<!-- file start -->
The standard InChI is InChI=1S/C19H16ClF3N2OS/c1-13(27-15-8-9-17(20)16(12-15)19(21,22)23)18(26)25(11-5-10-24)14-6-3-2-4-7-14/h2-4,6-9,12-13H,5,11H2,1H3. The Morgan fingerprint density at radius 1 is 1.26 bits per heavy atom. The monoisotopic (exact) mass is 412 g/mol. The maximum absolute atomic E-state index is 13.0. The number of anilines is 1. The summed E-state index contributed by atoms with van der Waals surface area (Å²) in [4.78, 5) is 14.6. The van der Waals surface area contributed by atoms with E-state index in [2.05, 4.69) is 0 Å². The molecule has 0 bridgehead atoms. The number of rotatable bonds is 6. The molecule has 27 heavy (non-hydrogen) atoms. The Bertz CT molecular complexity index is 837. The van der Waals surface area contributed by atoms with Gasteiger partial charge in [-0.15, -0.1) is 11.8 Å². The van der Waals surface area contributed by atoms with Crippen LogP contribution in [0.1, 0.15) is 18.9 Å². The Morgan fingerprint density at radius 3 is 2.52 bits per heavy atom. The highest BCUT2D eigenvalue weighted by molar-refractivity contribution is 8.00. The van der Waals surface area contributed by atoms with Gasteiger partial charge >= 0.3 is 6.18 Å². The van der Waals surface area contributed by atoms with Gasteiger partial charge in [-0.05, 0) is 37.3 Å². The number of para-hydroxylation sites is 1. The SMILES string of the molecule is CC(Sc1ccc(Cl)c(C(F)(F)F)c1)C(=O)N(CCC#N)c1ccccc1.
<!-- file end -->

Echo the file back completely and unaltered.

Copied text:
The standard InChI is InChI=1S/C19H16ClF3N2OS/c1-13(27-15-8-9-17(20)16(12-15)19(21,22)23)18(26)25(11-5-10-24)14-6-3-2-4-7-14/h2-4,6-9,12-13H,5,11H2,1H3. The Morgan fingerprint density at radius 1 is 1.26 bits per heavy atom. The monoisotopic (exact) mass is 412 g/mol. The maximum absolute atomic E-state index is 13.0. The number of anilines is 1. The summed E-state index contributed by atoms with van der Waals surface area (Å²) in [4.78, 5) is 14.6. The van der Waals surface area contributed by atoms with E-state index in [2.05, 4.69) is 0 Å². The molecule has 0 bridgehead atoms. The number of rotatable bonds is 6. The molecule has 27 heavy (non-hydrogen) atoms. The Bertz CT molecular complexity index is 837. The van der Waals surface area contributed by atoms with Gasteiger partial charge in [-0.15, -0.1) is 11.8 Å². The van der Waals surface area contributed by atoms with Crippen LogP contribution in [0.1, 0.15) is 18.9 Å². The Morgan fingerprint density at radius 3 is 2.52 bits per heavy atom. The highest BCUT2D eigenvalue weighted by molar-refractivity contribution is 8.00. The van der Waals surface area contributed by atoms with Gasteiger partial charge >= 0.3 is 6.18 Å². The van der Waals surface area contributed by atoms with Gasteiger partial charge in [-0.05, 0) is 37.3 Å². The number of para-hydroxylation sites is 1. The SMILES string of the molecule is CC(Sc1ccc(Cl)c(C(F)(F)F)c1)C(=O)N(CCC#N)c1ccccc1.